My ex is allowing to children to make up their own minds about seeing me and not supporting the legal arrangement. They

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Customer: hi
JA: Hi. How can I help?
Customer: my ex is allowing to children to make up their own minds about seeing me and not supporting the legal arrangement
JA: What steps have they taken? Have they filed any papers in family court?
Customer: they just refuse to come
JA: Family law varies by state. What state are they in?
Customer: ah is this site american
JA: Is there anything else the Lawyer should know before I connect you? Rest assured that they'll be able to help you.
Customer: we are in Auckland New Zealand so maybe unable to help
Answered by Chris The Lawyer in 25 mins 6 months ago
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Chris The Lawyer
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Chris The Lawyer, Expert

Hi My name is ***** ***** I am a New Zealand lawyer based in Wellington with more than 42 years of experience. I am here to help with your questions.
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Chris The Lawyer, Expert

How old are the children? Do you have court ordered parenting arrangement?

Customer
Hi Chris, they are my partners children. 13 and 14.
Customer
We have a court agreed arrangement, which isn't being meet. The mother let's the children decide and supports whatever they want.
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Chris The Lawyer, Expert

The usual age is 16 although at these children’s ages their wishes should be taken into account although the parents can still decide and they need to do as the parents direct



Customer
The agreement was made in court last year.
Customer
My partner is taking it back to court with a warrant for the younger child. The older girl generally comes, but decided at the last minute not to come for xmas and the holidays.
Customer
Is it even worth taking back to court
Customer
The younger one was suppose to have counselling as ordered and agreed by the court, but the mother rang the counsellor and said she didn't give her permission.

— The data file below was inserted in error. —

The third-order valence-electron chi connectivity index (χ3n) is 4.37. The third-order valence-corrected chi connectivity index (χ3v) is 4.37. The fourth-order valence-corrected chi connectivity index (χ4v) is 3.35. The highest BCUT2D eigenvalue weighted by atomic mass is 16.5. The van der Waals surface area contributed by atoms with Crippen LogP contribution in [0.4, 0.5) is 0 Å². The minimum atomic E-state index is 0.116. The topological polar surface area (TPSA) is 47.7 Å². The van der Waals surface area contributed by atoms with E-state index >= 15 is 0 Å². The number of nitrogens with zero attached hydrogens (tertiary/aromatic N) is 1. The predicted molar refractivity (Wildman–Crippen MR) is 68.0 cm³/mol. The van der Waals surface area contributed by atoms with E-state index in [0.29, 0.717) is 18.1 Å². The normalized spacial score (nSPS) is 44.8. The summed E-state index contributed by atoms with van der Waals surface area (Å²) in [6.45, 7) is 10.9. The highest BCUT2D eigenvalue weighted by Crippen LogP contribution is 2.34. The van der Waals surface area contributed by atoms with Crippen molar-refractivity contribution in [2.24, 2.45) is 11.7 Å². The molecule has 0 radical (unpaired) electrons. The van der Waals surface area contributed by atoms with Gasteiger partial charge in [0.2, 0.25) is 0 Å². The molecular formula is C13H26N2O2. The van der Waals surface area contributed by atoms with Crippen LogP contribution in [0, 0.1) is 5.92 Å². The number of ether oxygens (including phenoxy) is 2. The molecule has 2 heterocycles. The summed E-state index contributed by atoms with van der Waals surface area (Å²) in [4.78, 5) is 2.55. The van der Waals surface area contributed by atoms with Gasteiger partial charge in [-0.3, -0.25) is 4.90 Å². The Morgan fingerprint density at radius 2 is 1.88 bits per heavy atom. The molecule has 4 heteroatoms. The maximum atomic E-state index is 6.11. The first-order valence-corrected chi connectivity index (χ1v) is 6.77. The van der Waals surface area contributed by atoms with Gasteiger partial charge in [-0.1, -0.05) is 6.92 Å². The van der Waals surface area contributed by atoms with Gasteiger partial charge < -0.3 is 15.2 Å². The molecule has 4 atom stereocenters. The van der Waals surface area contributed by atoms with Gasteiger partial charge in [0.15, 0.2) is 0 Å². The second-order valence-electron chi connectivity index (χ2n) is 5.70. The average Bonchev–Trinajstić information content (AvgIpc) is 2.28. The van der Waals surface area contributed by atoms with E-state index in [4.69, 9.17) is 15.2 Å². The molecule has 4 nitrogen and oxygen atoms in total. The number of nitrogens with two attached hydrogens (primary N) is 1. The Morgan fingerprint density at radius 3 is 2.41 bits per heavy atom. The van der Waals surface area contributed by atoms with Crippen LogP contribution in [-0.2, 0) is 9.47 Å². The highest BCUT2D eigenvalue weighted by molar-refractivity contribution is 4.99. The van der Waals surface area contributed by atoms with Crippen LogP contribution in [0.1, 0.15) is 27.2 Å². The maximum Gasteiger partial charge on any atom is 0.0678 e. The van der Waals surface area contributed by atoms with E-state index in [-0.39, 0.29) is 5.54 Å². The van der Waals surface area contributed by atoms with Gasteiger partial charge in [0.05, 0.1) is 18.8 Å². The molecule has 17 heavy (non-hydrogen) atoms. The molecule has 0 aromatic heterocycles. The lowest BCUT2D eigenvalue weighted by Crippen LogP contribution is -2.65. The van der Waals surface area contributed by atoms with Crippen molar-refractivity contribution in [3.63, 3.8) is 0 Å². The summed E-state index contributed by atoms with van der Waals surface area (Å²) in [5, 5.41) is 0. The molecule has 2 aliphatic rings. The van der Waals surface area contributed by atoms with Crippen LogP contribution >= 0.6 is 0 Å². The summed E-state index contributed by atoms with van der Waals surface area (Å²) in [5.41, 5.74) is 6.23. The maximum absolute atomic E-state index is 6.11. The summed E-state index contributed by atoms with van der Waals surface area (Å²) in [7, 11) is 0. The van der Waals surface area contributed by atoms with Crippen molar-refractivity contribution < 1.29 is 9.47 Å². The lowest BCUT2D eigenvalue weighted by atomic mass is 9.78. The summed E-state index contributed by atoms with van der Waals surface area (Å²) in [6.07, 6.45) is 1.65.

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Chris The Lawyer, Expert

Was there a lawyer appointed for the children? That can sometimes help to sort these issues. But the mother has an obligation to comply with the order and that means the child should be told to go, and the counselling should take place, as it is not the mothers say on whether a court order should be obeyed

Customer
there was and the agreement that was made included the child lawyers feedback.
Customer
We have not seen the younger child for over 6 months
Customer
now the older child believes she can choose to do what she wants on the holidays regardless of the agreement because the mother says its up to her.
Customer
My partner has not spent Christmas day with his children for 3 years now
Customer
Is this worth going back to court for
Customer
My partner has submitted a warrant for the younger child but because of Covid it has been delayed till January. Now it seems the older child is starting down a similar path. I've heard the courts will not really do anything and my concern is continue to push and the its all for nothing.
Customer
we continue*
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Chris The Lawyer, Expert

The lawyer for the children would normally help but of course they are likely to be closed as are the courts until next week. If the children have been coached into refusing to go to see their father, then it can be hard to progress this. That is hard for any father to accept, and you might find the court and the judge are sympathetic if the mother has in fact coached the girls to refuse to see him. Sometimes the judge will speak to the girls directly to find out if they have been coached or whether they genuinely don’t want to visit. The lawyer for the children would usually be able to see if that is the case. If they hold genuine views that they do not want to visit their father, then there isn’t much which can be done unfortunately 

Customer
Thanks appreciate the response. The judge spoke to the girls last time and said she didn't hear any legitimate reason for them not wanting to be with their father. It doesn't sound like he will get very far with a warrant.
Customer
It's a shame NZ law doesn't see the value in children having a father in their lives.
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Chris The Lawyer, Expert

It may be the mother is coaching them. It won’t help now, but in my experience that sort of thing is likely to backfire on the mother in years to come, but you can still push for the warrant 

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Chris The Lawyer, Expert

This must be tough for him-let me know if you have more questions

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